Back in 2018, Kimi Raikkonen accidentally ran over one of Ferrari’s mechanics, Francesco Cigorini, while leaving the pit lane at the F1 Bahrain Grand Prix. Even though most pit stops are quite safe and accurate, accidents can still happen since F1 cars have tremendous acceleration. The accident broke Francesco’s leg and he had to be taken to a nearby hospital.

After the race, Ferrari released an official statement in which Kimi Raikkonen apologized for the incident and wished the mechanic a speedy recovery. He also explained how he saw the green light in the pit stop area but didn’t realize that there was someone near the car. Raikkonen said:

“What happened to our guy Francesco today at the pit-stop is very unfortunate. I feel sorry for him and hope he’s going to be OK soon. It’s always a bad thing when someone gets injured but I am sure he has the best people taking good care of him and I wish him a speedy recovery. As for the accident itself, all I know is that I moved when I saw the green light go on.”

Since Cigorini was near the rear left wheel, Kimi Raikkonen was unable to see him. Hence, the unfortunate accident took place. He further added:

“I couldn’t have possibly realised that there was an issue with the rear left wheel, then I saw someone had got hurt and, immediately, I was told to stop by the team. Unfortunately something must have gone wrong and we’ll need to find out what.”

After the race, FIA race officials also investigated the incident and fined Ferrari €50,000 for unsafe release.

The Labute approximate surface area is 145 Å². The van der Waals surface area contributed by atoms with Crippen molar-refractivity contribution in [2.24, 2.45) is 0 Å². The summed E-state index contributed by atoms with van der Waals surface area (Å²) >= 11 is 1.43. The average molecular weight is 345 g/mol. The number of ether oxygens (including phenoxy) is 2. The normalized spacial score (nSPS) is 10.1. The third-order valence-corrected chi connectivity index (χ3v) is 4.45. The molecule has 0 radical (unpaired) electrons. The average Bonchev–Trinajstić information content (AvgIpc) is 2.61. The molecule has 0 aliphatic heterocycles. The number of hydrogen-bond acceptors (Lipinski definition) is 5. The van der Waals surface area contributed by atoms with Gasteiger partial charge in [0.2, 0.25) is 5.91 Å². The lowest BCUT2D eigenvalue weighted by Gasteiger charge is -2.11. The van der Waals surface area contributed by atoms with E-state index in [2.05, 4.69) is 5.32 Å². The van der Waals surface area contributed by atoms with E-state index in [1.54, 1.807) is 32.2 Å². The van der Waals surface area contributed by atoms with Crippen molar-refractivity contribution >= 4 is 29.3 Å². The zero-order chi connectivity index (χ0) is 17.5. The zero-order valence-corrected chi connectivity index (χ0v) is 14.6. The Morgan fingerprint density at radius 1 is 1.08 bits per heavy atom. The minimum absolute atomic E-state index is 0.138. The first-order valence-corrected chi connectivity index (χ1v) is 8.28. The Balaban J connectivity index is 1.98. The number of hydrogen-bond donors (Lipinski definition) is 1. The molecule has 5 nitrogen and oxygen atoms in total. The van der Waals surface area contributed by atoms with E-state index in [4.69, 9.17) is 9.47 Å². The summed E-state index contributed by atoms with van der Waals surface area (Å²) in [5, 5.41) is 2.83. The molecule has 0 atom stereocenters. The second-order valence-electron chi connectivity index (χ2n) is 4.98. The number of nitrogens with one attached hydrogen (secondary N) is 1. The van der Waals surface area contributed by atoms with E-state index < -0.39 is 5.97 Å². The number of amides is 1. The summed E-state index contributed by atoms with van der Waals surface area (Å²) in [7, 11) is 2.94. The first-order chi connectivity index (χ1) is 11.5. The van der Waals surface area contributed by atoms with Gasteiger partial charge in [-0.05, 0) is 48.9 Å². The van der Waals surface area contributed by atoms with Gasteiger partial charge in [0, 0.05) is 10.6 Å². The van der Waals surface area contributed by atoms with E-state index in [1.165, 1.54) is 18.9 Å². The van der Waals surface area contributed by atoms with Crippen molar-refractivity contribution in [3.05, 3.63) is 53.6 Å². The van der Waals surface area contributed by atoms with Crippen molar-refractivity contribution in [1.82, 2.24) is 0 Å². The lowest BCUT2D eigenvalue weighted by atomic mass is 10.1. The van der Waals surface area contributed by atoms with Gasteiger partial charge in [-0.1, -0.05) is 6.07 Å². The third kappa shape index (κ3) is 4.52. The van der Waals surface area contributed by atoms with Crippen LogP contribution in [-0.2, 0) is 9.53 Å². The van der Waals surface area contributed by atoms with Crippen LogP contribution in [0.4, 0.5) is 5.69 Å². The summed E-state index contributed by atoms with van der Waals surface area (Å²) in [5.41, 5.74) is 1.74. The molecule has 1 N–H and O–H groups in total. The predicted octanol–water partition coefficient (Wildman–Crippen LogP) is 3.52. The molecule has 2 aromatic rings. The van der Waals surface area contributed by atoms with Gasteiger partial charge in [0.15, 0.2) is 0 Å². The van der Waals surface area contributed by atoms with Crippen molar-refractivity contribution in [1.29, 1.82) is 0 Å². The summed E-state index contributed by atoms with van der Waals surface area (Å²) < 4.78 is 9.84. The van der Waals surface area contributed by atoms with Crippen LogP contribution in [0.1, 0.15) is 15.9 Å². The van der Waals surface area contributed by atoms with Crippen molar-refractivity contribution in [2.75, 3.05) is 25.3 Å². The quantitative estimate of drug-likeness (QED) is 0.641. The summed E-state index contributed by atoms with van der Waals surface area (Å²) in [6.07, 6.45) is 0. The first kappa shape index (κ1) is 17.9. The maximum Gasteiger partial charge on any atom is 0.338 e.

Watch the video below: (Note: Viewer discretion advised)

Sebastian Vettel praises Kimi Raikkonen for being a ‘natural’ at racing

Sebastian Vettel recently praised Kimi Raikkonen for being one of the most versatile racing drivers. On the Beyond the Grid podcast, Vettel explained how Raikkonen can easily switch cars on a daily basis and be faster than everyone he is racing. This shows how good he was at adapting to the car and tweaking his driving style accordingly. Vettel said:

“If there was a discipline of switching cars every day, after 10 days, Kimi will be lapping everyone else. Just because he’s a natural. It doesn’t take time [for Kimi] to adapt to the car, to what the car requires. You give him a steering wheel, and he knows what to do.”

He further added:

“Just in terms of raw speed, I think. It shows in the car, obviously, but it shows also in any other form of car.”

Both drivers were teammates back in Ferrari from 2015 to 2018. During those years, they grew a strong bond with each other and hardly had any beef with each other, simply because both were quite open and understanding.